Dubai’s Nakheel Harbour and Tower Metro Station Closure

Last Friday, the husband and I went to Dubai for a pre-anniversary date. We recently moved from Qatar to Abu Dhabi and the trip to Dubai would take about 2 hours via bus.

Travelling from Dubai to Abu Dhabi, you would have to get on a bus from Al Ghubaiba Bus Station and get on the E1 bus, which will take you to the Abu Dhabi Central Bus Station. You can also get on the E101 bus from the Ibn Battuta Bus Station, which will take you to the same bus station. Even though the Al Ghubaiba Station is much further than the Ibn Battuta Station when coming from Abu Dhabi, the bus fare would still be 25AED.

The friendly guys at the Metro Station handed out flyers informing the public about the temporary closure of the Nakheel Harbour and Tower Metro Station. The flyers briefly explain why the closure is necessary, with additional information on how to get on with your commute. Read on to find out more about the Free Shuttle Bus.

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Educate Yourself—Financially

I like to read. I started off with reading Comics from the Sunday paper, then reading those captions underneath the photos in the newspapers. I liked how the writer would provide specific details on what was happening and getting to know who those people were. Having a highly imaginative brain, I would picture how the characters in whatever book I was reading would look like, how they wore their coat, sat down, smiled and even wondered if they had strange habits worth noting.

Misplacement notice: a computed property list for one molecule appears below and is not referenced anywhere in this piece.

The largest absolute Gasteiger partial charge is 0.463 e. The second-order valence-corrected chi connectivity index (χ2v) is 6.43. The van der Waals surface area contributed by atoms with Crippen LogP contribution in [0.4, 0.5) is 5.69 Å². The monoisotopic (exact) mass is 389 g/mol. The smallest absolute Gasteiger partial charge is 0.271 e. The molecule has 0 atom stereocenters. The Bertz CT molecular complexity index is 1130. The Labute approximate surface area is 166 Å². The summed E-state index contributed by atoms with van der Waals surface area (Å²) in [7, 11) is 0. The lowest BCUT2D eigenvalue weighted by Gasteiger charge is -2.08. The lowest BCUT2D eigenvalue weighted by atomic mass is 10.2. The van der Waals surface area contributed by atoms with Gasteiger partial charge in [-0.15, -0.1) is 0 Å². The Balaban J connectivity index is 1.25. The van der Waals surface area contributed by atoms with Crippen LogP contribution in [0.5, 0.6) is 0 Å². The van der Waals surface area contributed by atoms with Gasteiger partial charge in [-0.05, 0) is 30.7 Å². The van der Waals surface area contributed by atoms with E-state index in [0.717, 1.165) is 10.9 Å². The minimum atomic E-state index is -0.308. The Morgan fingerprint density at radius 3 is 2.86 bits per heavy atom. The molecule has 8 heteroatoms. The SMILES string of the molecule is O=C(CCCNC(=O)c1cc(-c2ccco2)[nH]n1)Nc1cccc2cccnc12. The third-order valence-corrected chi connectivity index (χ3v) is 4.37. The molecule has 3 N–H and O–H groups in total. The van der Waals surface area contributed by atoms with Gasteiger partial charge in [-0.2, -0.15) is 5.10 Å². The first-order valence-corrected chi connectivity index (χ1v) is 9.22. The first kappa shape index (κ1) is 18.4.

In elementary school, my  mom would pack me two lunch bags. Bags, because that’s exactly what they were.

They looked kinda like the one pictured above, except that they were purple and had Dunkin’ Donuts plastered all over them. But they didn’t contain my lunch. One was filled with Hansel and Bingo biscuits and the other was filled with Zest-O juice packs. I listened to my mom when she’d give me instructions. I believed everything she said at that age. She told me that the Hansel and Bingo biscuits were worth 3 pesos per pack, and that the juice packs were 2.50 each. I have no idea how I sold my goods at school, but I went to school with a daily allowance of 10 pesos per day and came home with at least 35pesos to remit to my mother. I spent my daily allowance on a plastic bag of softdrinks and hotcakes.